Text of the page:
Anyone driving through the factory premises of Magna Steyr for the first time in Graz might be surprised. What you would find is a wide range of vehicle models – from the legendary Mercedes-Benz G-Class to the BMW 5 Series as well as the new Jaguar E-PACE and Jaguar I-PACE models. The Austrian automotive company is more than a supplier of vehicle parts. Magna Steyr manufactures complete vehicles in Graz on behalf of well-known car brands. And this presents the company with the following challenge: How to make models for different customers in a single factory as flexibly as possible. Starting in 2018, the factory in Graz will produce around 200,000 vehicles each year. This means higher quantities, more models, and additional time pressure. The solution: the intelligent factory and agile manufacturing, which among other things rely on autonomous transport units for materials. In the intelligent factory of the future, machines and robots will move freely around the premises and travel alongside workers to their workstations.
To accomplish this, Magna Steyr is building a digital image of the real factory, which gathers data from planning, production, logistics, and the after-sales process. The virtual image of the entire product and manufacturing life cycle – from vehicle development to production implementation – as well as the close interconnection of all data enable intelligent manufacturing that adapts quickly, precisely, and flexibly to individual or changing requirements.
Based on this digital factory, Magna Steyr can control processes in real time and, therefore, react directly to deviations during production. To be able to do so more efficiently, the production staff needs the shortest possible paths. The control tools between production and logistics must be closely interlinked and build upon one another to accomplish this. The ability to virtually contrast multiple models not only reduces the need of employees moving around the facility, but also ensures faster production through parts predistribution in the planning phase. Self-organizing driverless transport systems ensure the supply flow of the components required in the halls.
“Driverless transport systems have been used by the automotive industry for decades,” says Christoph Krammer, technology control specialist for overall vehicle production at Magna Steyr.
“However, the previous systems were track-guided, which means they could only move along defined routes, for example, along magnetic strips of tape embedded in the floor of the hall.” Magna Steyr wants to replace this rigid route guidance system to make production even more flexible. If the driverless transport systems were able to move freely in the assembly hall, there would be no further need for rigid production lines. “Autonomous transport units allow more flexibility in terms of variant and model mix while reducing lead time, changeover time, and costs,” explains Krammer.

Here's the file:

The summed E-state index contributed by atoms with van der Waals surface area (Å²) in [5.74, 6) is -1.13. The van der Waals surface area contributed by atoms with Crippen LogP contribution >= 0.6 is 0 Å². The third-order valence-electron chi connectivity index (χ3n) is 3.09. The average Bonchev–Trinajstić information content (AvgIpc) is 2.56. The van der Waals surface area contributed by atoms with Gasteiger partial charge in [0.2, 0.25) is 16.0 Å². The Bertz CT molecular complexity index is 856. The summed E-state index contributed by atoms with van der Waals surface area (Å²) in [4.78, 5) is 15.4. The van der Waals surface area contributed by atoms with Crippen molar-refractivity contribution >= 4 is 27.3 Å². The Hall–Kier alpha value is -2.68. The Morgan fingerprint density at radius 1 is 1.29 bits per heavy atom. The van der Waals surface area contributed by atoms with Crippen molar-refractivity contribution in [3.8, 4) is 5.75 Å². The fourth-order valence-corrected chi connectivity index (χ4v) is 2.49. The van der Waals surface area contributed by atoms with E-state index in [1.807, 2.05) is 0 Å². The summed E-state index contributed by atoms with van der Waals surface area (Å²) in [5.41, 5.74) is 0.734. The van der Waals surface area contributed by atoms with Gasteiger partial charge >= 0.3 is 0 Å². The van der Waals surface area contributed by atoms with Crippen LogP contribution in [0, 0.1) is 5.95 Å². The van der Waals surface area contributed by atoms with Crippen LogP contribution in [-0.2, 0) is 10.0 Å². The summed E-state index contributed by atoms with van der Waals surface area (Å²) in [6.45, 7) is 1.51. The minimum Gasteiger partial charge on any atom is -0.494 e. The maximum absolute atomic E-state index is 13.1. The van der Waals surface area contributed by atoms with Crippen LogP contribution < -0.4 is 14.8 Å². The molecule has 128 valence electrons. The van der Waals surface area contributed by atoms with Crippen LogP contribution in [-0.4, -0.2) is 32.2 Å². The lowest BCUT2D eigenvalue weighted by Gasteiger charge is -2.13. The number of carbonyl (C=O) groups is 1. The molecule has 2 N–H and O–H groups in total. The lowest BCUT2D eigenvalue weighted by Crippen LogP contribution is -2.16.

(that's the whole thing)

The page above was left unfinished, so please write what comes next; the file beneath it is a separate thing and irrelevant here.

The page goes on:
For driverless transport systems, this means: They transport materials, machines, and robots in the intelligent factory of the future, as well as the car itself in the final stage of development. A 3D map of the digital factory allows the driverless transport systems to move freely. The transport system scans the environment with sensors, overlays the data on the map, and freely determines the position in the room. It can then navigate and travel to destinations along any route without colliding with objects.
The driverless transport systems have a key role in agile manufacturing. If they fail, the production falters because vehicle parts will be missing at the individual assembly stations. Therefore, Magna Steyr was looking for a solution that records and controls the statuses of the transport systems in real time. “The keyword is predictive maintenance,” says Krammer: “Using the sensor data, we can deduce when it’s time for maintenance, for example. In addition, we record loads to be able to make continuous runs for the thorough checks of the driverless transport system, for example.”
Magna Steyr relies on an IoT solution from T-Systems to capture and send machine status data via radio networks to analysis software. If all driverless transport systems are equipped with sensors that transmit via radio in the future, large amounts of data will be generated that could be sent to the cloud. There, the data are analyzed in real time and provided to the factory control. If the data deviates from optimum conditions, the software triggers an alarm and the transport systems can be maintained in a targeted manner without any loss of production.
In vehicle manufacturing the logistics must deliver the right parts just in time and, above all, reliably. That is why Magna, one of the world’s largest automotive suppliers, is constantly optimising its vehicle production in Graz, Austria. Driverless transport systems play a leading role in this process. Christoph Krammer, in charge of technology control, overall vehicle production, has a vision: that of production in a Smart Factory. Michael Böhm of T-Systems is supporting the Austrian project. For him, using driverless transport systems in production is nothing new. What is new, he says, is how Magna directs the vehicle parts automatically to their respective production stations. This film explains how the automotive supplier’s system works and the benefits that it delivers.
(Video in German)